Using git, when I do a git pull I get this error:

error: unable to resolve reference refs/remotes/origin/LT558-optimize-sql: No such file or directory
From git+ssh://remoteserver/~/misk5
 ! [new branch]      LT558-optimize-sql -> origin/LT558-optimize-sql  (unable to update local ref)
error: unable to resolve reference refs/remotes/origin/split-css: No such file or directory
 ! [new branch]      split-css  -> origin/split-css  (unable to update local ref)

I've tried git remote prune origin, but it didn't help.

26 Answers 26


Try cleaning-up your local repository with:

$ git gc --prune=now
$ git remote prune origin

man git-gc(1):

git-gc - Cleanup unnecessary files and optimize the local repository

git gc [--aggressive] [--auto] [--quiet] [--prune=<date> | --no-prune]

       Runs a number of housekeeping tasks within the current repository, such as compressing file revisions
       (to reduce disk space and increase performance) and removing unreachable objects which may have been
       created from prior invocations of git add.

       Users are encouraged to run this task on a regular basis within each repository to maintain good disk
       space utilization and good operating performance.

man git-remote(1):

git-remote - manage set of tracked repositories

git remote prune [-n | --dry-run] <name>

           Deletes all stale remote-tracking branches under <name>. These stale branches have already been
           removed from the remote repository referenced by <name>, but are still locally available in
  • 74
    Why does this work? What is the problem that it fixes? – Ikke Feb 14 '17 at 14:22
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    The second command worked for me. Apparently I had a broken reference to a remote branch that was just created. Not sure how it happened, but glad it was a simple fix. Thanks Vitek! – JGTaylor Jul 20 '17 at 16:56
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    The first command was enough for me. – abbas Jul 31 '17 at 1:54
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    This worked perfectly! I'd also love an explanation of what this does and why this worked. Thanks! – ArielSD Sep 18 '18 at 18:31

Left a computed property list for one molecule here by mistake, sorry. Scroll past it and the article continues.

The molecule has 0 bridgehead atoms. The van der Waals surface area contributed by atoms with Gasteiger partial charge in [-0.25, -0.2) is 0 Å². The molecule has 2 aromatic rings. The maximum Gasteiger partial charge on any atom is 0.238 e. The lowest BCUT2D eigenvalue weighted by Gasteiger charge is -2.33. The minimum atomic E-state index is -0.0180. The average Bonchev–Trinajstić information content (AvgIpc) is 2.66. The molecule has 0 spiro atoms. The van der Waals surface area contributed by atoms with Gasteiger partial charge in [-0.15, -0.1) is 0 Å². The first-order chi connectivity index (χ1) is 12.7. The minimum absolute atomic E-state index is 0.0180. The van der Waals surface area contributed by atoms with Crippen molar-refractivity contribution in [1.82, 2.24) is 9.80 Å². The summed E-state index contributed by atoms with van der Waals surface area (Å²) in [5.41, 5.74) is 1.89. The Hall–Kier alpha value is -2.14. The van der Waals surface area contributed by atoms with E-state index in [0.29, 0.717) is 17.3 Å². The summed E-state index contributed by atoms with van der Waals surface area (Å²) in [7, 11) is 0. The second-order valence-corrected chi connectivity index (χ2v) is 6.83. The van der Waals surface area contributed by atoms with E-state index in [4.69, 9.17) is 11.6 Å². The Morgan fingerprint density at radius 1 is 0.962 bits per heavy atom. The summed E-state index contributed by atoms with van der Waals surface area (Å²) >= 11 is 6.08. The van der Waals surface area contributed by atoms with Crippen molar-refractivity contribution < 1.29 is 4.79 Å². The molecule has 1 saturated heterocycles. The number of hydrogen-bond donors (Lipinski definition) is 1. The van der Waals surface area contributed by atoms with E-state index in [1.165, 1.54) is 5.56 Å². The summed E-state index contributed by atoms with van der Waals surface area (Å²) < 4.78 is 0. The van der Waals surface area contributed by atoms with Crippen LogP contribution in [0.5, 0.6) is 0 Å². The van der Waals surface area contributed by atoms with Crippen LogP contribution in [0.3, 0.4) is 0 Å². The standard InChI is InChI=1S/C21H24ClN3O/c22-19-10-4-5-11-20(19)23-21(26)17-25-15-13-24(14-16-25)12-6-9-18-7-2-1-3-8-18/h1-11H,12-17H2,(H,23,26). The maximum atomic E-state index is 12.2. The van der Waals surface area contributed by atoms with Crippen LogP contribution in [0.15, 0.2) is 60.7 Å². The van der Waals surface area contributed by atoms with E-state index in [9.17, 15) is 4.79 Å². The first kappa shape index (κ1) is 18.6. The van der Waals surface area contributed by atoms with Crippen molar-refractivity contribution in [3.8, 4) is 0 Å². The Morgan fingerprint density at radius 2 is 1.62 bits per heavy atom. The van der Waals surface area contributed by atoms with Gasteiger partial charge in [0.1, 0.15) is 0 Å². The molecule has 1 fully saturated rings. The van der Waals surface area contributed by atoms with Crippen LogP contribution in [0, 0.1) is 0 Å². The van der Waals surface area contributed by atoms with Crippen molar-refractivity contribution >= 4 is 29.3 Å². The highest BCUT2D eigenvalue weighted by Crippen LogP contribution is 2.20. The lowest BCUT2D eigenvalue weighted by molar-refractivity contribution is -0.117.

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    Will the git remote prune origin command run on my local working copy or on the remote repository? – user1438038 Dec 17 '18 at 11:48

Happened to me as well. In my case, the bad ref was master, and I did the following:

rm .git/refs/remotes/origin/master
git fetch

This made git restore the ref file. After that everything worked as expected again.

  • 1
    I did the same thing, and it solved my problem. When I opened the file in Notepad++, it was clearly corrupted. – theMayer Oct 26 '13 at 14:52
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    make sure you choose the file that is giving you problems instead of master – bia.migueis Jan 20 '14 at 19:10
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    @bia.migueis: it's not gonna damage anythin if you accidentally remove master as well though - it'll just get updated next fetch too. – naught101 Jul 7 '14 at 0:10
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    If it is a submodule, it might be slightly tricky to find the ref. First check if .git is a folder by doing ls -la if not, see the contents of the file .git file to find the actual .git folder in which the refs are. .git file contents in my case: gitdir: ../.git/modules/my-submodule-name – CCoder Nov 30 '16 at 7:23
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    fantastic! That worked for me as well! I don't know how to thank you so I just upvoted your answer. :) – Gaet Aug 6 '17 at 19:03

This did the job for me:

git gc --prune=now
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    This worked. Thanks for saving my day! @Bernd Any possible explanation of the command? – nashcheez Nov 16 '16 at 11:54
  • git gc docs are here – BigRon Sep 21 '18 at 19:41
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    Worked for me too. Didn't need to run git remote prune origin – Airwavezx Jan 17 at 8:33
  • This fixed my fetch issue! magic command – Samira Jun 26 at 15:47